Beyond the Valley of the Dolls The Criterion Collection
Criterion Collection, Special Edition
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In 1970, 20th Century-Fox, impressed by the visual zing King of the Nudies Russ Meyer (Faster, Pussycat! Kill! Kill!) brought to bargain-basement exploitation fare, handed the director a studio budget and the title to one of its biggest hits, Valley of the Dolls. With a satirical screenplay by Roger Ebert, Beyond the Valley of the Dolls follows three young female rockers going Hollywood in hell-bent sixties style under the spell of a flamboyant producer whose decadent bashes showcase Meyer s trademark libidinal exuberance. Transgressive and outrageous, this big-studio version of a debaucherous midnight movie is an addictively entertaining romp from
one of the movies great outsider artists.
BLU-RAY SPECIAL EDITION FEATURES
- High-definition digital restoration, with uncompressed monaural soundtrack
- Audio commentary from 2003 featuring screenwriter Roger Ebert
- Audio commentary from 2006 featuring actors Dolly Read, Cynthia Myers, Harrison Page, John La Zar, and Erica Gavin
- New interview with filmmaker John Waters
- Archival interviews with writer, director, and producer Russ Meyer
- Q&A about the film from 1992 featuring Meyer, Ebert, La Zar, Read, and actors David Gurian, Charles Napier, Michael Blodgett, and Edy Williams
- Above, Beneath, and Beyond the Valley; Look On Up at the Bottom; The Best of Beyond; Sex, Drugs, Music and Murder; and Casey & Roxanne, five documentaries from 2006 about the making of the film, featuring the cast and crew
- Trailers and TV spots
- PLUS: An essay by film critic Glenn Kenny
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Viewed today, it’s hard to pin a specific description on BVOD. It’s not so much a time capsule of a specific era or place—indeed, it feels outside of time and the place is strictly studio backlot—and it isn’t much of a satire, though there are some funny bits. It’s certainly NOT a sequel to Jacqueline Susann’s “Valley of the Dolls”, which had 1967 film critics scrambling for their dictionaries to locate new synonyms for “awful” (to be sure, after viewing BVOD, 1970 film critics were scrambling for superlatives that went beyond the merely awful). BVOD, really, almost defies description: it’s a goofy mishmash of parody, soap opera, horror show, cautionary lecture, rock video and enough libidinous horndogs, Playboy playmates, heaving bare bosoms and simulated sex to give the suggestion of a skinflick. And then some. It’s a hell of a ride, fast-paced, beautifully filmed and brightly colored, populated by gorgeous people spouting terrible, outrageous, often hilarious dialogue.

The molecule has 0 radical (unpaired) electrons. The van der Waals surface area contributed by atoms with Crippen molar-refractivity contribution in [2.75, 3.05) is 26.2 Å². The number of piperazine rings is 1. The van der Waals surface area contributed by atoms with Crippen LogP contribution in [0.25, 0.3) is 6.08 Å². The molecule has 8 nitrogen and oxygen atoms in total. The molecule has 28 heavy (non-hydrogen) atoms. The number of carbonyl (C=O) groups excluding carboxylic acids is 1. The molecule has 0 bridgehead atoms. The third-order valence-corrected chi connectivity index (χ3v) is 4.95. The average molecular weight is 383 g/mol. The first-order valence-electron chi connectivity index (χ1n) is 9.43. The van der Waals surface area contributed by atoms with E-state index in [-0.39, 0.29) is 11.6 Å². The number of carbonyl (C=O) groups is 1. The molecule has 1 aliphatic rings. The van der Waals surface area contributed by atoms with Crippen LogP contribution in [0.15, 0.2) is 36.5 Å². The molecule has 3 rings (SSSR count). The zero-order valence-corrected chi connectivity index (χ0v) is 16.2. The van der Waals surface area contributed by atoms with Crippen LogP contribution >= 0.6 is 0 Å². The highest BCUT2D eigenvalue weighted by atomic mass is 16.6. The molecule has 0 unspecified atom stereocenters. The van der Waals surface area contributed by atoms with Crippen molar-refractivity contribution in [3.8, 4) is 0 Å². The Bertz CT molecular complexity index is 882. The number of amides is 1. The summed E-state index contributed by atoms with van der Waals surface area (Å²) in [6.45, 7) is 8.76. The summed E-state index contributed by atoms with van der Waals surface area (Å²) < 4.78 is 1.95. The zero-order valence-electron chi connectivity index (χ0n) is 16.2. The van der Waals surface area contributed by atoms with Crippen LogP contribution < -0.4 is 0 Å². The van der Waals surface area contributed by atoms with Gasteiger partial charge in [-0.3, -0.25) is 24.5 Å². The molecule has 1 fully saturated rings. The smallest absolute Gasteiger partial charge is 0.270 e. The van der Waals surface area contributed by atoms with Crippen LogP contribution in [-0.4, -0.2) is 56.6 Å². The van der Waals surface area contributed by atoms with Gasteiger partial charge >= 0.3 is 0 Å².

The tale of a small-time, all-girl rock band that comes to L.A., falls into the hands of a rock music impresario, hits the big time and ends up with “everything but the bloodhounds nipping at her rear end” (to quote Thelma Ritter in the superior “All About Eve”), BVOD is nothing if not entertaining. Far from cerebral, it’s a visual feast, (especially the Criterion Blu-Ray) and the hit-or-miss lines, especially from John LaZar’s Z-Man, are classic. Interspersing quasi-Shakespearean iambic (ish) pentameter with such howlers as “This is my happening and it freaks me out” and “ere this night does wane, you will drink the black sperm of my vengeance”, LaZar is like the Dr. Frankenfurter of BVOD, and the most interesting (and, ultimately, most frightening) character in the film. To be fair, I won’t bother criticizing the acting in the movie. It is what it is. Some performers are more competent than others but the acting is pretty much beside the point because, let’s face it, you’re not watching BVOD for the acting and it’s not “All About Eve”. The singers who make up the fictitious rock band, The Carrie Nations (what a god-awful name!) are played by Dolly Read, Cynthia Meyers and Marcia McBroom and they do exactly what they’re supposed to do: look good, take off their clothes and do an impressive job lip-synching, and fake guitar- and drum-playing a surprisingly good rock score. Credit for the vocals go to singer Lynn Carey, who has an amazing voice and really should have had a bigger career. (Sidenote: on one of the blu-ray extras, Carey recalls dating Jay Sebring and declining an invitation to accompany him to Sharon Tate’s home on the night he, Tate and three others were murdered). The rest of the cast includes Meyer’s girlfriend (later wife) Edy Williams, hamming it up as a fun-loving, sex-crazed starlet; “Vixen” star Erica Gavin, as a lesbian fashion designer in love with one of our girls; prettified muscle-boy Michael Blodgett playing a bed-hopping gigolo; with Harrison Page and David Gurion on hand to woo the band. Meyers regular (and noted character actor) Charles Napier also shows up, as does TV star, Phyllis Davis (in her pre-“Vega$” days).
The Criterion Collection Blu-Ray gives BVOD the usual, lavish update and makeover we’ve come to expect: the film looks flawless and the extras are fascinating to watch, particularly the commentary from the film’s stars, interviews with John Waters and the film’s cast and a Q&A from 1992 featuring Meyers and Ebert. There’s also a nifty booklet enclosed.
46 years after I first saw BVOD, I still like it (although the ending still grosses me out). It is one of the most WTF movies I’ve ever seen released by a major studio (20th Century Fox) and yet it is entertaining on an almost surreal level that ignores common notions of what constitutes a “good” movie
If you dig rock songs of any style or just love films that revolve primarily around girls/women then 'Beyond the Valley of the Dolls will not disappoint you at all!
By the way, "Find It" is one heck of a scorcher!